Parents of students at Pebble Place can attest to this. "Mrs Mabel has a good understanding of the children's needs and is very receptive to feedback. She understands that each child is a unique individual going through unique circumstances," said Mr Kelvin Lee, another parent.
But while she is focused on making learning fun for the children, Mrs Mabel said that over the years, her interactions with parents have become the "greater part" of her work.
Now, there are more families where both parents work full-time, said Mrs Mabel. With less time spent at home teaching their children, parents invariably hope that teachers equip their children with as much knowledge as they can.
As such, Mrs Mabel realises that she also needs to manage parents' expectations, and even give parenting tips. This way, parents can understand that children who attend Pebble Place can still have fun while learning.
"Their child is not a commodity to be boasted about to relatives, their child is to be loved as well," said Mrs Mabel.
Beyond parenting tips, Mrs Mabel sometimes also finds herself having to give advice on how the parents treat each other. She has met husbands and wives who do not talk much with each other at parent-teacher conferences, and who do not have a clear picture of how their children are progressing at school.
In Mrs Mabel's view, each member of the family must treat each other with love and respect, so that the child can grow up in a caring environment. "When the parents love each other and show it, the children can see and sense it, and they will grow up to be more confident and empathetic," she said. "It takes a whole village to raise a child."
It is because of this belief that the school actively encourages parents to be a part of their children's activities at Pebble Place.
For example, parents are invited to join the children on outings, and the teachers will make sure that there are activities that involve parents. Mrs Mabel will also take the opportunity to chat with parents on how their children are faring in school.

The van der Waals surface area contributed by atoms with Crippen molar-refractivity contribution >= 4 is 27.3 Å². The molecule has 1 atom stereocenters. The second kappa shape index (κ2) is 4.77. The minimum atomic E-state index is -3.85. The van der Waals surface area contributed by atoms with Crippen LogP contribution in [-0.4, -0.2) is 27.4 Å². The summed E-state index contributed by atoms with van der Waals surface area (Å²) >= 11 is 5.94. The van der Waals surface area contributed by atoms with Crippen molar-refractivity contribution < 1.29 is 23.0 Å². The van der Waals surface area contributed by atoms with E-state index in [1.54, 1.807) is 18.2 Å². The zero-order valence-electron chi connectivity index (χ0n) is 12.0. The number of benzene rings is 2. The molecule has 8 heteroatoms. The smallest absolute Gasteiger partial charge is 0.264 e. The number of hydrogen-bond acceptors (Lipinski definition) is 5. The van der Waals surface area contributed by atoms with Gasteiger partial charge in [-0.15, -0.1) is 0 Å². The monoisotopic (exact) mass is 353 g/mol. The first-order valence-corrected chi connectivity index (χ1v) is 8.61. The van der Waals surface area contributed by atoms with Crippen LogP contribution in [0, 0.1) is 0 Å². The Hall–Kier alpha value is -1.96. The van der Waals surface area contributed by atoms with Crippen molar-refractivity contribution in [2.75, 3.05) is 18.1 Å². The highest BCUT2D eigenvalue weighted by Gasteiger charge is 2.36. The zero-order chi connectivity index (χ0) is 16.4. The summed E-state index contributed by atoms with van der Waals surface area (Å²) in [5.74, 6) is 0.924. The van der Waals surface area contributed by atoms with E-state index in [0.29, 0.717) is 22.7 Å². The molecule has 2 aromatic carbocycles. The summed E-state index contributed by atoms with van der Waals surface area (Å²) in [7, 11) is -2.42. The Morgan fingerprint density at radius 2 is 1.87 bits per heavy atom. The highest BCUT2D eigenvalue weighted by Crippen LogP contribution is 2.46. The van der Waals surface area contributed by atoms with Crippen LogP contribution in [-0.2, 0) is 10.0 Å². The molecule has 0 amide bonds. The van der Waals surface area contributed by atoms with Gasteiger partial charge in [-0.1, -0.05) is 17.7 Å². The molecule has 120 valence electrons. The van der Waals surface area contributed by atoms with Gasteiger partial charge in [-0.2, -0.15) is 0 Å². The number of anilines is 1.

On another occasion, the children set up a sandwich bar in school and invited their parents over. Sandwiches were sold and proceeds went to the Singapore Children's Society.
"This way, parents are not only involved in what the children learn at school., but through their involvement in this charity event, teach their children empathy and gratitude," said Mrs Mabel.
Mrs Mabel's approach to a child's education has definitely stuck a chord with the children and parents. They see their children enjoying their time at Pebble Place, and also the company of Mrs Mabel and the teachers there.
"Mrs Mabel has definitely shaped our children's understanding of life. She has given them a desire to learn and at the same time, good grounded values. She has made them curous and fun-loving and not just book smart. I think she has the gift of inculcating important values in the children just by her daily interactions with them," said Mr Lee.
Mr Lee has three children who have attended, or are attending the school. Likewise, Ms Loong has sent all her four children - aged between three and 15 - to Pebble Place.
Mrs Zita Tan, the co-founder of Pebble Place, can attest to the impact that Mrs Mabel has left on the children's -- and their parents' - lives over the 17 years since they started Pebble Place together. "I think you can say many mothers and fathers have been 'transformed' and consoled by her," she said.
Her work at Pebble Place goes beyond just education, but truly enriching lives of young children and their families." ~ Mrs Zita Tan, Director, Pebble Place Child Development Centre.